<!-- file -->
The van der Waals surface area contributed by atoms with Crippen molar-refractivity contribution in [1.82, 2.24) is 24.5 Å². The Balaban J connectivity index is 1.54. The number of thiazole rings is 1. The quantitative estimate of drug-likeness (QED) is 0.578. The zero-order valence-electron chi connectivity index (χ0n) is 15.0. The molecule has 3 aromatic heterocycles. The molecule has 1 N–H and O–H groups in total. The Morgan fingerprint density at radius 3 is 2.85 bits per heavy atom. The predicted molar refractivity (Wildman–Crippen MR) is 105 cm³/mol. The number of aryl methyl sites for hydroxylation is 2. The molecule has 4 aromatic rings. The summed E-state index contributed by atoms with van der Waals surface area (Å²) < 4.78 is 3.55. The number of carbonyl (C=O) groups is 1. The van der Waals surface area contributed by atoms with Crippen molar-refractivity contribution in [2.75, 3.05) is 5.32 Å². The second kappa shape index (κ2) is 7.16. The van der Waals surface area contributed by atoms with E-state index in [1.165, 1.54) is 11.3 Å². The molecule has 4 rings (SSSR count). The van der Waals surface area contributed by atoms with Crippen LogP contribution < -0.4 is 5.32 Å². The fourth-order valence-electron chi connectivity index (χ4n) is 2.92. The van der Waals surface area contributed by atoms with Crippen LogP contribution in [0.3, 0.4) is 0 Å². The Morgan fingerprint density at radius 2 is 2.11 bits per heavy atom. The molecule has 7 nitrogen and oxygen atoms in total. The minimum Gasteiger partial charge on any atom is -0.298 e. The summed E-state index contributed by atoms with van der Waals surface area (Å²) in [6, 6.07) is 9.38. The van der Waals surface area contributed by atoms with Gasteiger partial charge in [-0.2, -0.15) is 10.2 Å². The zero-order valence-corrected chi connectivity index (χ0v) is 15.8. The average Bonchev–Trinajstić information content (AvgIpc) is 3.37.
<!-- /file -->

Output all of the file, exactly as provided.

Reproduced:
The van der Waals surface area contributed by atoms with Crippen molar-refractivity contribution in [1.82, 2.24) is 24.5 Å². The Balaban J connectivity index is 1.54. The number of thiazole rings is 1. The quantitative estimate of drug-likeness (QED) is 0.578. The zero-order valence-electron chi connectivity index (χ0n) is 15.0. The molecule has 3 aromatic heterocycles. The molecule has 1 N–H and O–H groups in total. The Morgan fingerprint density at radius 3 is 2.85 bits per heavy atom. The predicted molar refractivity (Wildman–Crippen MR) is 105 cm³/mol. The number of aryl methyl sites for hydroxylation is 2. The molecule has 4 aromatic rings. The summed E-state index contributed by atoms with van der Waals surface area (Å²) < 4.78 is 3.55. The number of carbonyl (C=O) groups is 1. The van der Waals surface area contributed by atoms with Crippen molar-refractivity contribution in [2.75, 3.05) is 5.32 Å². The second kappa shape index (κ2) is 7.16. The van der Waals surface area contributed by atoms with E-state index in [1.165, 1.54) is 11.3 Å². The molecule has 4 rings (SSSR count). The van der Waals surface area contributed by atoms with Crippen LogP contribution < -0.4 is 5.32 Å². The fourth-order valence-electron chi connectivity index (χ4n) is 2.92. The van der Waals surface area contributed by atoms with Crippen LogP contribution in [0.3, 0.4) is 0 Å². The Morgan fingerprint density at radius 2 is 2.11 bits per heavy atom. The molecule has 7 nitrogen and oxygen atoms in total. The minimum Gasteiger partial charge on any atom is -0.298 e. The summed E-state index contributed by atoms with van der Waals surface area (Å²) in [6, 6.07) is 9.38. The van der Waals surface area contributed by atoms with Gasteiger partial charge in [-0.2, -0.15) is 10.2 Å². The zero-order valence-corrected chi connectivity index (χ0v) is 15.8. The average Bonchev–Trinajstić information content (AvgIpc) is 3.37.